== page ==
Wednesday, 8 June 2011

Out of the Box - Graphic of the Day – Why Hedge Funds Will Continue to Grow

One of the advantages of looking at the activities of institutional investors is that their behaviour follows decision-making which stands for years at a time. The Investment Committee of a pension plan changes the strategic asset allocation say every 5 or more years. There may be a decision made to have 25% of plan assets in domestic equities with a tactical band of 20-30%, which allows for variation on an annual basis away from the central tendency of 25%. But for most of the time over six or seven years the plan assets will be around 25% in domestic equities from that point onwards, after a period of implementation.

The implementation of the change in asset mix will often take place over a year or more as mandates are changed, contractual notice is given to the money managers with the mandates, and the underlying assets are bought and sold. Allocations to domestic equity have tended to shrink over recent years, so the process might involve a plan sponsor giving six month notice to a Trust Bank that their mandate will halve in size, and then, in six months time the bank will liquidate a portion of their large cap mutual fund and transfer the cash to the pension plan's administrators.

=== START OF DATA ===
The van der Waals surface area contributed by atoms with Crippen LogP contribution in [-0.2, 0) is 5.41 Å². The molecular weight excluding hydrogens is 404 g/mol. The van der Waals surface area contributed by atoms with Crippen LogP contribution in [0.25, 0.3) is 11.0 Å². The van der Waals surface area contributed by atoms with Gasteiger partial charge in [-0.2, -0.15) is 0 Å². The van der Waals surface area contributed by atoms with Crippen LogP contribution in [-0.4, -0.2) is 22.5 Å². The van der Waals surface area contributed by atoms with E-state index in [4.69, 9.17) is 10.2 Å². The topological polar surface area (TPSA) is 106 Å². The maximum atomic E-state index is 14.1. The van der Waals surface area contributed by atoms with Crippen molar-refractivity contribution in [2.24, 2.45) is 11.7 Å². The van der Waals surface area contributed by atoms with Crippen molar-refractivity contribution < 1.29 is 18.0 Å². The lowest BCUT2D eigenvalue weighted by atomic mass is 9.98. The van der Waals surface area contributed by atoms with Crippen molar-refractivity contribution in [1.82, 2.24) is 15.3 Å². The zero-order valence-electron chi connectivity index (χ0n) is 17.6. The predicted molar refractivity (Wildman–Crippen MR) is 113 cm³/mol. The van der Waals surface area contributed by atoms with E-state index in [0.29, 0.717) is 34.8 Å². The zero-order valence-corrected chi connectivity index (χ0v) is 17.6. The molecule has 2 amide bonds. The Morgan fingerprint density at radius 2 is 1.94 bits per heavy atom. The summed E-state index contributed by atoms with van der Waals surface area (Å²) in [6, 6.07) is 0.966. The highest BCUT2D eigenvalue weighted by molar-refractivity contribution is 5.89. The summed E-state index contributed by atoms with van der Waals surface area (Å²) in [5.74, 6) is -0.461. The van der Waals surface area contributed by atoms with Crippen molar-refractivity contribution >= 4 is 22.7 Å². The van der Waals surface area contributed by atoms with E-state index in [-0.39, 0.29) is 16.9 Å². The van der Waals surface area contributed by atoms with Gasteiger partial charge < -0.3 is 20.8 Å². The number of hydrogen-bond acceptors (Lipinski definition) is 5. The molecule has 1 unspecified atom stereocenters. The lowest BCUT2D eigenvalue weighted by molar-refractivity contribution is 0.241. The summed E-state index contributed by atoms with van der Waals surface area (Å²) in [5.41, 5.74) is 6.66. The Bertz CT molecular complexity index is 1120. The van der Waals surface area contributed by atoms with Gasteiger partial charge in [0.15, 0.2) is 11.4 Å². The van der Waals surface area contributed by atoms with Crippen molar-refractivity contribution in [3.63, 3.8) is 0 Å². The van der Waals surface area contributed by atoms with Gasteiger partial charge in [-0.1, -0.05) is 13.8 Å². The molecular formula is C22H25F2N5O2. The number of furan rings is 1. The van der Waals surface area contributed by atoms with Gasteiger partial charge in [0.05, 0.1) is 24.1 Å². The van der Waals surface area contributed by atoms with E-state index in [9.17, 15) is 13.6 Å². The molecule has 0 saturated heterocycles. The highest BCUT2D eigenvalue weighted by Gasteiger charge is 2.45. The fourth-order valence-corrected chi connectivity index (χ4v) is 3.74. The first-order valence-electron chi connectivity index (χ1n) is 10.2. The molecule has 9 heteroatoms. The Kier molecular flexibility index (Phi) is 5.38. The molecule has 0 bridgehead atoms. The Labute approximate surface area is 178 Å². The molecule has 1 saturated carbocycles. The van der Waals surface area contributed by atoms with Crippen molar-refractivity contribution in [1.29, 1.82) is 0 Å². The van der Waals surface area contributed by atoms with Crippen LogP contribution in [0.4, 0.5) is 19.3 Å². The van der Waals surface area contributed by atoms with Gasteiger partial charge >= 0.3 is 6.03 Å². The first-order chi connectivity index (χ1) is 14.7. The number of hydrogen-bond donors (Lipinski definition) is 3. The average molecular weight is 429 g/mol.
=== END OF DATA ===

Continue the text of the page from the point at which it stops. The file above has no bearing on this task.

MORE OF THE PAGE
The reverse process is expected to happen for hedge fund allocations over the next few years if the survey of investment consultants by Casey Quirk and eVestment Alliance is to be believed. The survey*, conducted in Dec 2010 and January 2011, asked investment consultants to forecast investment preferences and buying behaviour among North American institutional investors during 2011. One of the key trends that Casey Quirk identified was "The increasing role of heretofore "alternative" investments—hedge funds, private equity and real estate—which are emerging as the centerpiece of active asset management moving forward."

This trend in the use of alternatives reflect the new frameworks with which institutional investors and their consultants are building portfolios, with exposure defined less by product packaging or home bias, and more by the specific contributions investments make toward overall objectives. The framework is part of the new emerging paradigm for asset allocation amongst investing institutions in North America, shown in the Graphic of the Day below, and which will reinforce hedge fund growth.

Graphic of the Day  - Hedge Funds Break out of The Box

The Emerging Institutional Investment Framework

Source: Casey Quirk (Note Not to Scale)

The key point in this is that the way institutional investors see how they can use hedge funds is changing. It was hedge funds as part of an alternatives category - in a segmented ghetto by risk/return. This is changing towards hedge funds as sources of alpha within broader asset categories.  Hedge funds are breaking out of the box!